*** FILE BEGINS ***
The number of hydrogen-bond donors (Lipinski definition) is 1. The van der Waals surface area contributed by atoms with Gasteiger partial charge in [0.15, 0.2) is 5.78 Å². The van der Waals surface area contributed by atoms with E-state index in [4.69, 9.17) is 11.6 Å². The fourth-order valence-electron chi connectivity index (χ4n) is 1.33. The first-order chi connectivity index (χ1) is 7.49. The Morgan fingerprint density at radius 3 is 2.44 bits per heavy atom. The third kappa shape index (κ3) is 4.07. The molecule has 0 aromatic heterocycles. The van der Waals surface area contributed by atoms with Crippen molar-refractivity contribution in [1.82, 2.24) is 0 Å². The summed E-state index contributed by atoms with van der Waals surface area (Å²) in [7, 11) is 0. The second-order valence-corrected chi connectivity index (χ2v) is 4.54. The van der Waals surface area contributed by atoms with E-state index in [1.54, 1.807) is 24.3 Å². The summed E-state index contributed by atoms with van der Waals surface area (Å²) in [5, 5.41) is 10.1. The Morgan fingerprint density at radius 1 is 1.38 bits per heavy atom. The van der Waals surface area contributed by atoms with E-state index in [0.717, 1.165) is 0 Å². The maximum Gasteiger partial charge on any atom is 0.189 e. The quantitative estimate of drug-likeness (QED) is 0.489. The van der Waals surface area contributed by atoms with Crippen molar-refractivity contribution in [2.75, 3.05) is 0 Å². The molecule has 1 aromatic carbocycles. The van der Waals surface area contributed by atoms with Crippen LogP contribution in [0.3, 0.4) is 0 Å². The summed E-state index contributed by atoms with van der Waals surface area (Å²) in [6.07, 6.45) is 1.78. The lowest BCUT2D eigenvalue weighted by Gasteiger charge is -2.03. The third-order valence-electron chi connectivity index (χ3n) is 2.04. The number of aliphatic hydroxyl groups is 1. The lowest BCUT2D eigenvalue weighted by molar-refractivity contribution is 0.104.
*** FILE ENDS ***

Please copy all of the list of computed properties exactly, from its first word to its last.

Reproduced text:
The number of hydrogen-bond donors (Lipinski definition) is 1. The van der Waals surface area contributed by atoms with Gasteiger partial charge in [0.15, 0.2) is 5.78 Å². The van der Waals surface area contributed by atoms with E-state index in [4.69, 9.17) is 11.6 Å². The fourth-order valence-electron chi connectivity index (χ4n) is 1.33. The first-order chi connectivity index (χ1) is 7.49. The Morgan fingerprint density at radius 3 is 2.44 bits per heavy atom. The third kappa shape index (κ3) is 4.07. The molecule has 0 aromatic heterocycles. The van der Waals surface area contributed by atoms with Crippen molar-refractivity contribution in [1.82, 2.24) is 0 Å². The summed E-state index contributed by atoms with van der Waals surface area (Å²) in [7, 11) is 0. The second-order valence-corrected chi connectivity index (χ2v) is 4.54. The van der Waals surface area contributed by atoms with E-state index in [1.54, 1.807) is 24.3 Å². The summed E-state index contributed by atoms with van der Waals surface area (Å²) in [5, 5.41) is 10.1. The Morgan fingerprint density at radius 1 is 1.38 bits per heavy atom. The van der Waals surface area contributed by atoms with E-state index in [0.717, 1.165) is 0 Å². The maximum Gasteiger partial charge on any atom is 0.189 e. The quantitative estimate of drug-likeness (QED) is 0.489. The van der Waals surface area contributed by atoms with Crippen molar-refractivity contribution in [2.75, 3.05) is 0 Å². The molecule has 1 aromatic carbocycles. The van der Waals surface area contributed by atoms with Crippen LogP contribution in [0.3, 0.4) is 0 Å². The summed E-state index contributed by atoms with van der Waals surface area (Å²) in [6.07, 6.45) is 1.78. The lowest BCUT2D eigenvalue weighted by Gasteiger charge is -2.03. The third-order valence-electron chi connectivity index (χ3n) is 2.04. The number of aliphatic hydroxyl groups is 1. The lowest BCUT2D eigenvalue weighted by molar-refractivity contribution is 0.104.